For the love of music

Henry Klassen says humans need music. Just like they need food, water and love. Sitting in his living room, with the sun beaming in picture window, Klassen, who has been teaching music for nearly half a century, reaches for the right words...

Henry Klassen says humans need music.

Just like they need food, water and love.

Sitting in his living room, with the sun beaming in picture window, Klassen, who has been teaching music for nearly half a century, reaches for the right words to explain what has been the centre of his life.

“It seems like the human body, for some reason or another, is hard-wired for music,” he said.

In 1967 when he and his wife first arrived in the territory, it seemed that Whitehorse’s young music scene was, for some reason or another, also in need of something.

“If you’re trying to excel and you’re trying to improve yourself, you’re trying to get better, you need to have goals,” said Klassen.

The couple were welcomed into the music teaching community, and together batted around ways to help their students set goals.

“Something where they could achieve, where they could excel at something,” said Klassen.

They tried the standard approach and tried to get conservatory examinations hosted in the northern capital, but to no avail.

So they were forced to try something not so ordinary.

In May 1969, Klassen and three others started what would become the annual Rotary Music Festival, now in its 44th year and underway in Whitehorse this week.

“It has grown tremendously,” he said. “It continues to get a little bit bigger and a little bit bigger each year.”

In its first year, there were about 150 participants, counting every single member of the bands and choirs. This year 1,200 young musicians are taking to the stage.

One adjudicator has grown to six or seven now needed to critique all the different categories.

The festival has also grown as an organization. The schools and government have also helped. They offered scholarships, workshops and school bus transportation.

Its other major change has been a “philosophical” one that was made after the first 15 years, said Klassen.

That’s when organizers decided to change it from a competition – which ranked the students – to a festival that critiqued them and awarded all participants either a bronze, silver or gold medal.

“The kids actually started being aware of each other and how they were playing and what they were aiming for and what they were trying to achieve,” said Klassen.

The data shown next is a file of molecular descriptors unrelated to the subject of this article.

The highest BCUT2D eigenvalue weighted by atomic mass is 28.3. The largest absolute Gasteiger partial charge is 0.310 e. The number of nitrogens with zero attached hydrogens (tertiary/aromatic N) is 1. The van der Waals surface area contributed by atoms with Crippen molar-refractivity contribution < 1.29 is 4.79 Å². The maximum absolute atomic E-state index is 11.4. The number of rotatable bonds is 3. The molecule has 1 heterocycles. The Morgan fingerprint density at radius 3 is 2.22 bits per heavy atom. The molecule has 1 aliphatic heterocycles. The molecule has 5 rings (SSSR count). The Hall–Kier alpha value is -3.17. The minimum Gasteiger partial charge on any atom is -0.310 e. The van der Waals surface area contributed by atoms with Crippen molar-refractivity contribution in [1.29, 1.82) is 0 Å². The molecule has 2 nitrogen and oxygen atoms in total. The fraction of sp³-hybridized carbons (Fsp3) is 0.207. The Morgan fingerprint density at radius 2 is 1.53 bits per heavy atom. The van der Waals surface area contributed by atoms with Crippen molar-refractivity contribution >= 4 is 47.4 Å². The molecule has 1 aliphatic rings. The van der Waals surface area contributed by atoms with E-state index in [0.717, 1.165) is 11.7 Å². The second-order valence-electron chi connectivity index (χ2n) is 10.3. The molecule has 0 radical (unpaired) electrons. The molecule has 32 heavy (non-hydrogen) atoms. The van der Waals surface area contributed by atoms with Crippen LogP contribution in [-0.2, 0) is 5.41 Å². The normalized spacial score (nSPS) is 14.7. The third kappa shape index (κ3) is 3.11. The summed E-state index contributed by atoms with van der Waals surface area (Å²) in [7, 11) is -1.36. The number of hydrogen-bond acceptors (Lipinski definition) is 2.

“It’s a challenge to try and figure out ways to make it interesting for the student, to make them aware of what they’re doing and make them also aware of the fact that nothing comes for nothing, that everything you do, you have to work at and you have to work at it hard sometimes.

“And sometimes it gets so you’re slogging through the mud a little bit and you’ve got to really work at it to get from one level to another level.

“But the rewards of seeing the kids do that … and the satisfaction that they get out of having achieved something is all very worthwhile.”

Klassen left teaching music in the classroom in 1996.

“Classrooms are strange birds,” he said, looking out the window almost wistfully.

“I (still) teach music privately. It’s a lot of fun when you teach one-on-one. You have students that respond to you and generally you get the people that are very interested in learning. They’re there because they want to be, not because somebody pushed them to be there. So it’s different than the school system.

“But fortunately, in all the years that I taught, most of my students were actually quite willing to learn,” he said.

Some even follow in his footsteps.

One of his young voice students recently picked up the French horn and trumpet, just like he did after getting his music degree in voice.

Despite nearly half a decade of teaching and running the festival, Klassen says he’s not done yet.

“I like it,” he said plainly. “Why shouldn’t I (teach)? I enjoy music, I enjoy when my students are learning stuff and when they have all these wonderful little ‘aha’ moments. They just learned something and it comes and they realize, ‘Hey, I have really improved on something, I’ve really got this.’”

If you ask Klassen why music is important, why it should be kept in school curriculum or why festivals matter, he’ll tell you he’d need about three full days to give you a satisfactory answer.

When pressed, he simply shrugs his shoulders and says, “We have this innate need for music so we do it.”

Contact Roxanne Stasyszyn at roxannes@yukon-news.com

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